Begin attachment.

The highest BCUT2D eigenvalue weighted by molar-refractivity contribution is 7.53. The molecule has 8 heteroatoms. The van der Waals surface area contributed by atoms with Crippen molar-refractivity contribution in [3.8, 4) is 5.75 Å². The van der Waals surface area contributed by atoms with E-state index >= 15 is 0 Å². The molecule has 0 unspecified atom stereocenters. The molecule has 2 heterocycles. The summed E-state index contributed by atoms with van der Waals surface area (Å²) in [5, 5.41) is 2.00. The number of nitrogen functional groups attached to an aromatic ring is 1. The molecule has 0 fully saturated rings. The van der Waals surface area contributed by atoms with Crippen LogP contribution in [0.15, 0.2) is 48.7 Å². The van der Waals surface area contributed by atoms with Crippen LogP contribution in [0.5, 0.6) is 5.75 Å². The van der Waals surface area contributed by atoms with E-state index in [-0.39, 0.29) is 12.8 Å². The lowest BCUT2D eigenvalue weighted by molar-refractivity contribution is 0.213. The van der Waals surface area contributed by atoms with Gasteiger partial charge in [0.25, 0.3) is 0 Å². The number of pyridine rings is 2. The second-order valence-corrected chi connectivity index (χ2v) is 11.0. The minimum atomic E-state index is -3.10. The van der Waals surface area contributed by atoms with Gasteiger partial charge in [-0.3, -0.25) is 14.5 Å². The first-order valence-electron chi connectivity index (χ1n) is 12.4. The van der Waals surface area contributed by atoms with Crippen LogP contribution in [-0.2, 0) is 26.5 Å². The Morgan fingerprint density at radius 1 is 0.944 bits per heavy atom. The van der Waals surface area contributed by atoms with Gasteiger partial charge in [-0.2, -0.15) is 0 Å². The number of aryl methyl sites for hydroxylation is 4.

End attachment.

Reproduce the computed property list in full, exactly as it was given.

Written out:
The highest BCUT2D eigenvalue weighted by molar-refractivity contribution is 7.53. The molecule has 8 heteroatoms. The van der Waals surface area contributed by atoms with Crippen molar-refractivity contribution in [3.8, 4) is 5.75 Å². The van der Waals surface area contributed by atoms with E-state index >= 15 is 0 Å². The molecule has 0 unspecified atom stereocenters. The molecule has 2 heterocycles. The summed E-state index contributed by atoms with van der Waals surface area (Å²) in [5, 5.41) is 2.00. The number of nitrogen functional groups attached to an aromatic ring is 1. The molecule has 0 fully saturated rings. The van der Waals surface area contributed by atoms with Crippen LogP contribution in [0.15, 0.2) is 48.7 Å². The van der Waals surface area contributed by atoms with Crippen LogP contribution in [0.5, 0.6) is 5.75 Å². The van der Waals surface area contributed by atoms with E-state index in [-0.39, 0.29) is 12.8 Å². The lowest BCUT2D eigenvalue weighted by molar-refractivity contribution is 0.213. The van der Waals surface area contributed by atoms with Gasteiger partial charge in [0.25, 0.3) is 0 Å². The number of pyridine rings is 2. The second-order valence-corrected chi connectivity index (χ2v) is 11.0. The minimum atomic E-state index is -3.10. The van der Waals surface area contributed by atoms with Gasteiger partial charge in [-0.3, -0.25) is 14.5 Å². The first-order valence-electron chi connectivity index (χ1n) is 12.4. The van der Waals surface area contributed by atoms with Crippen LogP contribution in [-0.2, 0) is 26.5 Å². The Morgan fingerprint density at radius 1 is 0.944 bits per heavy atom. The van der Waals surface area contributed by atoms with Gasteiger partial charge in [-0.2, -0.15) is 0 Å². The number of aryl methyl sites for hydroxylation is 4.